Last Monday, at ten o'clock at night, I decided I fancied running a road half marathon this weekend. Such is the brilliance of the internet on phones that, half an hour later after a little searching, I had found one that fitted the bill in Portishead, Bristol and had entered it. So this morning, the alarm went off at 6.30 and we headed off down the M4 to get there in time for the 10.15 start.
M, who is training for the Clarendon Marathon, drove us and was Support Crew as he and Poppy did a 19 mile run yesterday (we all agreed it was the most quiet we'd ever seen Pop afterwards, although it didn't last long and by afternoon she was bouncing around annoying Ted).
The weather was hot and sunny, but after Adderbury a few weeks ago where we ran in 28 degree heat (hot for the UK!), a mere 24 wasn't going to put me off. It was a Festival Of Running weekend, with various races taking part on both days, culminating in the Half this morning, so there were lots of folk gathered at the start and the tail end of the 5k was coming to a close as we arrived.
I got my number and pfaffed about for a while as usual trying to pin it on without attaching it to my skin....
The start was delayed by fifteen minutes for the kids' mile race to finish and then we were off, heading out into the streets of Portishead.
Neither of us had been to Portishead before. It's a small coastal down just outside Bristol with views over to Wales and a lovely marina, which we ran past on the two-lap route...
The marshals and locals were great, clapping and cheering the runners and calling out words of encouragement. As is usual on these longer runs, I got chatting to some lovely people. I didn't get the name of the lady above, but we had a good natter about Portishead (she lived there) and marathons (she'd run London earlier in the year and Gloucester at the start of the month) while we ran together.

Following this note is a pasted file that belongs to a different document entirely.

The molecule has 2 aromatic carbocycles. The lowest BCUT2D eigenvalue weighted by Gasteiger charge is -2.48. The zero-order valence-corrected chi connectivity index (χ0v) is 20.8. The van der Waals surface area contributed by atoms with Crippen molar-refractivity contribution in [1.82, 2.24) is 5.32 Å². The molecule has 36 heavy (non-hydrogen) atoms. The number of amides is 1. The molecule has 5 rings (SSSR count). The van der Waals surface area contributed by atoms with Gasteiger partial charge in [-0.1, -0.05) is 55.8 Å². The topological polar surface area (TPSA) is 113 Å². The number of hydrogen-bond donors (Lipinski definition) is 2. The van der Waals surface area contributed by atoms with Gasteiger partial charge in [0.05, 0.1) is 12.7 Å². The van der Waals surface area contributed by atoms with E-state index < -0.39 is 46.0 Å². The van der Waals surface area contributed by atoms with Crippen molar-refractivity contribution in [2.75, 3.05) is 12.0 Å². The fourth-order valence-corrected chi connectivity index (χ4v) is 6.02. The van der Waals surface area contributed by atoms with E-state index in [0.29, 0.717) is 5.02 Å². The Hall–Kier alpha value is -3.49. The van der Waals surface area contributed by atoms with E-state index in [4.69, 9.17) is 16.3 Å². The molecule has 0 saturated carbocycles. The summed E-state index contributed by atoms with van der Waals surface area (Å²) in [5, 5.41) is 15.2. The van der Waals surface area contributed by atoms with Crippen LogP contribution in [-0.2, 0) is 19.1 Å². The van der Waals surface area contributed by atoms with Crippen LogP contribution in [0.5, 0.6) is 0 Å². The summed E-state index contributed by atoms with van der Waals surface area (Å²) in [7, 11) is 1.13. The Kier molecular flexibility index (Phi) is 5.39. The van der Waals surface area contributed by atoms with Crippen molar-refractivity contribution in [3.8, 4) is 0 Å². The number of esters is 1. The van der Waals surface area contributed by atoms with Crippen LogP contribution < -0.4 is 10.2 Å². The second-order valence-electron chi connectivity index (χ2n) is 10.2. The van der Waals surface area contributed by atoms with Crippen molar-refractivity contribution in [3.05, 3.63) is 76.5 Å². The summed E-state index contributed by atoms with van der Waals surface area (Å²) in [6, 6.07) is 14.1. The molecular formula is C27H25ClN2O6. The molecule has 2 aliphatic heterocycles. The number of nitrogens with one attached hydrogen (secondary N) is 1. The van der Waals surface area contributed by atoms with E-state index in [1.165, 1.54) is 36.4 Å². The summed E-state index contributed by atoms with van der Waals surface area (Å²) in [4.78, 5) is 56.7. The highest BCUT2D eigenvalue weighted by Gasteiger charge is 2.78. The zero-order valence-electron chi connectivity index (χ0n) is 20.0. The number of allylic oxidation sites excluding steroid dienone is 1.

I'd decided to work on my pace for this HM, having left it to chance with the previous three which have all been hilly, off road, tough runs where time is, frankly, irrelevant. I reckoned if I could do between 5.40-6 minute kms on this one I'd turn in a respectable performance. This course wasn't without hills so it was never going to be super-fast, but I stuck to my guns and maintained a steady rhythm all the way and by the time I finished I wasn't exhausted but didn't have oodles of energy left over either, so I think I judged it about right. All useful stuff with half an eye on Edinburgh next year.
On the final 3k I fell into step with a lovely chap called David who was using the run as pace training for the New Forest Marathon this September. I was tiring a bit by then and we still had one final long hill to get up just before the finish. He was a complete star, chatting away, getting me up the smaller hill before the big one by slowing down so I could run beside him. I've written before how runners can help one another by either pacing side-by-side or by leading when one is tired, and that is what he did for me.
Soon we passed M waving and cheering and that gave me a lift. The course turned downhill and we were joined by a friend of David's as well as a lady who'd faltered on the previous hill and another chap. Our little group of five stuck together for the final KM, egging one another one, making sure we were all ok, checking it was safe for all of us to cross roads together. Runners. You won't find a nicer, kinder, more supportive bunch of people.
At the final hill there was M cheering and yelling me on so I superglued myself to David's elbow and managed to keep running up all of it, but I was flagging and then I heard David telling me push, push, push and that simple bit of encouragement helped me find some little bit of left-over energy from somewhere to get up the last bit of the hill and turn down to the finish. Here we are just reaching the top of that final hill having run 13 miles in the heat...
We were running side-by-side as we turned to the finish so I suggested sprint finish? We pelted down the hill together grinning and then he did what is quite possibly the nicest thing anyone who isn't my husband has ever done for me in a race- he slowed down so that I could cross the line first. David, if you happen to read this, or someone from Bristol who knows you does: thank you so much for getting me up that hill and being such a true gent at the finish. These races are, in many ways, made for me not by the time I run them in, but by the many examples of truly decent human beings I meet on the way round them.
Job Done. HM # 4 in the bag and at 12 minutes faster than my previous best too.
Hope you're all well?